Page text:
true number of cases of this adverse event.
Because mutational changes associated with a reversion to virulence were not detected in the genomes of 17DD
vaccine viruses recovered from patients and because these viruses had a vaccine-type phenotype among experimental animals, Brazilian authorities assume that the occurrences are caused by undefined host factors
Additional Case Reports. Three additional cases of severe adverse events after yellow fever vaccination have been reported in the scientific literature (37--39). These cases occurred among persons aged 45, 50, and 71 years, and the patients required hospitalization for illness, which was characterized by fever and elevated liver enzymes
(37--39) and renal abnormalities
(37,38). All three persons recovered from their illness. Yellow fever virus was isolated from the blood of the one person
tested (38). Vaccine strain viremia after primary vaccination with yellow fever vaccine frequently occurs among healthy persons, but is usually waning or absent after the first week
(2,30). Two persons were tested for antibodies to yellow fever virus; one of
these patients had unusually high levels of yellow fever antibodies
(39), and the antibody levels of the other person were described
as having increased during the 3 days after administration
Summary of Case Reports. In the cases from Brazil and Australia, a causal association between yellow fever vaccine-associated viscerotropic disease and vaccination with 17DD or 17D-204 yellow fever vaccine is supported by histopathologic
studies, isolation of genetically stable vaccine-type virus from multiple tissues other than blood, and the temporal
relationship between vaccination and illness onset. Thus, both the 17DD and 17D-204 yellow fever vaccines must be considered as a possible, but rare, cause of yellow fever vaccine-associated viscerotropic disease that is similar to fulminant yellow fever caused by wild-type yellow fever virus. Accurately measuring the incidence of this rare vaccine-associated viscerotropic disease is impossible because adequate prospective data are unavailable; however, crude estimates of the reported frequency range
from 0.09 (in Brazil) to 2.5 (in the United States) per 1,000,000 doses distributed. The real incidence might be higher
Because of a lack of tissue specimens from the majority of the U.S. cases of yellow fever vaccine-associated
viscerotropic disease, no definitive laboratory support for a causal relationship exists for these cases. However, the recent receipt of yellow fever vaccination and the similarity of the clinical symptoms among all four U.S. cases indicate that yellow fever vaccine is
a probable cause of the disease in these cases. Whether and in what way underlying host factors (genetic or acquired)
or preexisting clinical conditions might have contributed to the course or outcome of yellow fever vaccine-associated viscerotropic disease is unknown.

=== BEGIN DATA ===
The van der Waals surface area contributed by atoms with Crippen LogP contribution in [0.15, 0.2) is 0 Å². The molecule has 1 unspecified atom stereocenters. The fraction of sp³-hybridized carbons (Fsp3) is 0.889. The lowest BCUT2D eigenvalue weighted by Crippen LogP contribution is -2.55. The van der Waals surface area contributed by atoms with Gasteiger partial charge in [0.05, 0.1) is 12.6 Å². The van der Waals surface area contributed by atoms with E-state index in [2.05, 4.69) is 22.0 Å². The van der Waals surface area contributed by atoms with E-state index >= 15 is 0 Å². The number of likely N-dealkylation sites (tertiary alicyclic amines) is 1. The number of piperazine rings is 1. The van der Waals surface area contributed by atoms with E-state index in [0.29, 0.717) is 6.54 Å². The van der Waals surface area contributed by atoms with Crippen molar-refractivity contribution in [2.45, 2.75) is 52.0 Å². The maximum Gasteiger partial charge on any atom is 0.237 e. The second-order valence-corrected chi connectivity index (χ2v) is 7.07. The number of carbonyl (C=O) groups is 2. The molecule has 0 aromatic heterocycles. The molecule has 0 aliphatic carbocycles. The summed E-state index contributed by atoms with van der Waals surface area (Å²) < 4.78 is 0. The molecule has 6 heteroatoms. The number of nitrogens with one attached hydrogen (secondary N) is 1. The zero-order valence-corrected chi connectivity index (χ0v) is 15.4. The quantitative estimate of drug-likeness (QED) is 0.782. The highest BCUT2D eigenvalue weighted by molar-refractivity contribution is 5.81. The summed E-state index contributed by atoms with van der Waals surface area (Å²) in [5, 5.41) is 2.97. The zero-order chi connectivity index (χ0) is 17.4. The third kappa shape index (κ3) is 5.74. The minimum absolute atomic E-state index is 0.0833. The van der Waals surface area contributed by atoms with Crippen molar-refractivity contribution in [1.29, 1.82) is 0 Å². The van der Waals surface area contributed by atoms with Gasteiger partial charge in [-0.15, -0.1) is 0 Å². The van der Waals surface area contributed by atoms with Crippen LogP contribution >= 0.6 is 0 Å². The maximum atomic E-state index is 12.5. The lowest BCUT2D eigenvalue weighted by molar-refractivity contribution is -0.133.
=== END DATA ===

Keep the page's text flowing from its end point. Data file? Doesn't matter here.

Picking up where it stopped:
Because of recent reports of yellow fever deaths among unvaccinated travelers to areas endemic for yellow fever and of
these reports of vaccine-associated viscerotropic disease, physicians should be careful to administer yellow fever vaccine only to persons truly at risk for exposure to yellow fever. Additional surveillance to better monitor and quantify yellow fever
vaccine-specific adverse outcomes should also be established. Studies are being conducted to clarify the cause and risk factors for these rare adverse events associated with the 17D yellow fever vaccines.
Precautions and Contraindications
Infants aged <6 months are likely to be more susceptible to the serious adverse reaction of yellow fever
vaccine-associated neurotropic disease (also known as postvaccinal encephalitis) than older children, and vaccination of infants aged <6 months is contraindicated. The risk for this complication appears age-related. The manufacturer and FDA recommend that
vaccination of infants aged <9 months be avoided because of the risk for encephalitis, and that travel of such persons to countries in
yellow fever-endemic zones or to countries experiencing an epidemic should be postponed or avoided, whenever possible. In
unusual circumstances, physicians considering vaccinating infants aged <9 months who are traveling to endemic areas should contact the Division of Vector-Borne Infectious Diseases (telephone: 970-221-6400) or the Division of Global Migration
and Quarantine (telephone: 404-498-1600) at CDC for advice.
A recent analysis of adverse events passively reported to VAERS during 1990--1998 indicates that persons aged >65 years might be at increased risk for systemic adverse events after vaccination, compared with younger persons
(40). Travelers aged >65 years should discuss with their physicians the risks and benefits of vaccination in the context of their destination-specific risk for exposure to yellow fever virus. Nevertheless, yellow fever remains a key cause of illness and death in South America and sub-Saharan Africa where potential yellow fever transmission zones have expanded to urban areas with substantial
populations of susceptible humans and the Ae.
aegypti vector mosquito. In addition, unvaccinated U.S. travelers to South America
have contracted fatal yellow fever
(3,14--18). Consequently, despite these rare adverse events, yellow fever vaccination of travelers
to high-risk areas should be encouraged as a key prevention strategy.
The safety of yellow fever vaccination during pregnancy has not been established, and the vaccine should be
administered only if travel to an endemic area is unavoidable and if an increased risk for exposure exists. On the basis of clinical